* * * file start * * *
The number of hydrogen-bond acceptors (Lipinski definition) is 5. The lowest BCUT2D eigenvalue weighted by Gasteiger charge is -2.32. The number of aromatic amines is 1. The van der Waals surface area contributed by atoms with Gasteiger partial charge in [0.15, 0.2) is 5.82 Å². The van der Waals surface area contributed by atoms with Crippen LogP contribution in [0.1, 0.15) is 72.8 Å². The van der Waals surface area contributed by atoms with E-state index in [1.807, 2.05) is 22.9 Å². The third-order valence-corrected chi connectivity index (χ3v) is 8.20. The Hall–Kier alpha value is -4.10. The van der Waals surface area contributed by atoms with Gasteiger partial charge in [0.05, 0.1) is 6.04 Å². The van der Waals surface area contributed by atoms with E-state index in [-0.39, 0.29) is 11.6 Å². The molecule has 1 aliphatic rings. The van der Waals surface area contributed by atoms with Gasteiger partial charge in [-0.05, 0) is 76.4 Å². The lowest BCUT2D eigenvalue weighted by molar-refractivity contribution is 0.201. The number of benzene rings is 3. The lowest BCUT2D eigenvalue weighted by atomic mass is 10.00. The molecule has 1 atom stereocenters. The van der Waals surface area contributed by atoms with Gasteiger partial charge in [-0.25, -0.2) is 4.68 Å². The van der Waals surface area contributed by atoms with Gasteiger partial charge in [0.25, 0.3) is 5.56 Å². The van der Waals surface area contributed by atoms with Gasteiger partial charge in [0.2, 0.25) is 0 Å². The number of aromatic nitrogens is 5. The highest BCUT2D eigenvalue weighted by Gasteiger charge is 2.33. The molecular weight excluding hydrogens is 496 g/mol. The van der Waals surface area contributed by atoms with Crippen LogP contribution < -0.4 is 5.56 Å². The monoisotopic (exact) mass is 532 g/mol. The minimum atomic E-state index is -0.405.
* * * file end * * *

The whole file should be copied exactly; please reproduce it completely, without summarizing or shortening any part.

The number of hydrogen-bond acceptors (Lipinski definition) is 5. The lowest BCUT2D eigenvalue weighted by Gasteiger charge is -2.32. The number of aromatic amines is 1. The van der Waals surface area contributed by atoms with Gasteiger partial charge in [0.15, 0.2) is 5.82 Å². The van der Waals surface area contributed by atoms with Crippen LogP contribution in [0.1, 0.15) is 72.8 Å². The van der Waals surface area contributed by atoms with E-state index in [1.807, 2.05) is 22.9 Å². The third-order valence-corrected chi connectivity index (χ3v) is 8.20. The Hall–Kier alpha value is -4.10. The van der Waals surface area contributed by atoms with Gasteiger partial charge in [0.05, 0.1) is 6.04 Å². The van der Waals surface area contributed by atoms with E-state index in [-0.39, 0.29) is 11.6 Å². The molecule has 1 aliphatic rings. The van der Waals surface area contributed by atoms with Gasteiger partial charge in [-0.05, 0) is 76.4 Å². The lowest BCUT2D eigenvalue weighted by molar-refractivity contribution is 0.201. The number of benzene rings is 3. The lowest BCUT2D eigenvalue weighted by atomic mass is 10.00. The molecule has 1 atom stereocenters. The van der Waals surface area contributed by atoms with Gasteiger partial charge in [-0.25, -0.2) is 4.68 Å². The van der Waals surface area contributed by atoms with Gasteiger partial charge in [0.25, 0.3) is 5.56 Å². The van der Waals surface area contributed by atoms with Gasteiger partial charge in [0.2, 0.25) is 0 Å². The number of aromatic nitrogens is 5. The highest BCUT2D eigenvalue weighted by Gasteiger charge is 2.33. The molecular weight excluding hydrogens is 496 g/mol. The van der Waals surface area contributed by atoms with Crippen LogP contribution < -0.4 is 5.56 Å². The monoisotopic (exact) mass is 532 g/mol. The minimum atomic E-state index is -0.405.